Maëlle Gavet, Sciences Po alumna, was awarded the 2019 alumni award from the Sciences Po American Foundation. Gavet graduated from Sciences Po in 2002, and today is the Chief Operating Officer of Compass, a real estate technology company building an end-to-end platform for agents and their clients.

More
International Relations In Practice

International Relations In Practice

Sciences Po pour les Nations Unies is an association which centres itself around all thing international relations and diplomacy. The association has enjoyed great success at the recent WorldMUN, with three students Antoine Da Col, Roland Martial, and Mounia El Khawand, all winning prizes. We met Eve de Seguins Pazzis (president) and Chloé Bernard (vice president) to find out more. 

More
The Political Consequences of Technological Change

The Political Consequences of Technological Change

Article by Bruno Palier, researcher at the Centre for European Studies and Comparative Politics.

Studying the political consequences of digital technology does not just involve the study of political movements, the media, and social networks. It also requires an exploration of the resulting social transformations. Here I present the political consequences of labor market transformations linked to technological changes in the labor market.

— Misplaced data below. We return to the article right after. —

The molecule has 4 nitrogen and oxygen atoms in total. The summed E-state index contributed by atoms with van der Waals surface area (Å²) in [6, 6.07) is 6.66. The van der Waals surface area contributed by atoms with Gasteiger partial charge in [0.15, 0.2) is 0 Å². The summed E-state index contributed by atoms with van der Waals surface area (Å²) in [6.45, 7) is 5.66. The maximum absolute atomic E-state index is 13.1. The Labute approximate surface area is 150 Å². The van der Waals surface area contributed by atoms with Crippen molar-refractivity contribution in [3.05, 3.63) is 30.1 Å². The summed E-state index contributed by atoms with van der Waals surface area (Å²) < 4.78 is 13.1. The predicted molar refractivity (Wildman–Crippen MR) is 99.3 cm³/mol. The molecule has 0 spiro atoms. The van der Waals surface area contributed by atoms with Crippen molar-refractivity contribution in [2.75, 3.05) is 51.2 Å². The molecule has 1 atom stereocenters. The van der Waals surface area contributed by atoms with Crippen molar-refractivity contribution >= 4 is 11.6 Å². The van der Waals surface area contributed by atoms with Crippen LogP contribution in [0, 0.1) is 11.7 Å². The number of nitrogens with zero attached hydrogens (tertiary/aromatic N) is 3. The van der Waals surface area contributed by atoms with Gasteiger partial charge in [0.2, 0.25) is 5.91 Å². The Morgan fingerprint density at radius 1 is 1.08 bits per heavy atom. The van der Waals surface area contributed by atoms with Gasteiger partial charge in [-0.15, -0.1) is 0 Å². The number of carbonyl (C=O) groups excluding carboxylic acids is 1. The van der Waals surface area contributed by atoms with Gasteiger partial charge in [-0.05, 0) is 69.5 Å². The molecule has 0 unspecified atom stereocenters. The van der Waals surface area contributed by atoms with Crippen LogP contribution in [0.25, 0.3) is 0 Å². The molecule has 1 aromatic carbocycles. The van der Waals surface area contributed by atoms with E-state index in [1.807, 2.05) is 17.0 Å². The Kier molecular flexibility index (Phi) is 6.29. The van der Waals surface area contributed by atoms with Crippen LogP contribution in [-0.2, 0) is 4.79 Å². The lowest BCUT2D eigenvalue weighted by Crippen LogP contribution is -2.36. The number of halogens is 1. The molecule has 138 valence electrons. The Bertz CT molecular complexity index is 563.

More
Saving the Oceans at Sciences Po

Saving the Oceans at Sciences Po

In honour of World Oceans Day and Oceans Week at Sciences Po, read this interview of Eve Isambourg, a Sciences Po student and oceans activist. Eve spent her third year abroad raising awareness on oceanic issues around the world, and spoke at the United Nations in New York defending our planet's oceans. (Interview originally published in 2018).

More

"I Wasn’t Looking For a Toolbox, But New Perspectives"

Gregoire Medina is pursuing a Master’s in Communication at Sciences Po Executive Education. After ten years of professional experience, he decided it was time to “take some time”, not necessarily to acquire news skills, but to reflect on his profession and industry. In the course of the Master’s, students go on a learning expedition. Gregoire tells us about his experience.

More
Giving Afghan Women A Voice

Giving Afghan Women A Voice

Samina Ansari graduated from PSIA in 2018 and is currently the Executive Director at the Women’s Centre at the American University of Afghanistan. Whilst looking into gender studies, she realised that women were rarely at the heart of conflict resolution and the rebuilding of countries torn apart by war. This translated directly to her own country, Afghanistan, and it was this which inspired her to return and to firmly cement the role of women in the country’s peace negotiations with the Taliban. 

More
Erasmus Generation

Erasmus Generation

The Jeunes Européens is a student association at the heart of Sciences Po which over the past few months has focused its efforts on increasing interest in questions about Europe and encouraging students to vote. Of course they love Europe, but they do not hesitate to broach areas for reform. Interview with Maria Popcyzk, the President of the Jeunes Européens Sciences Po.

More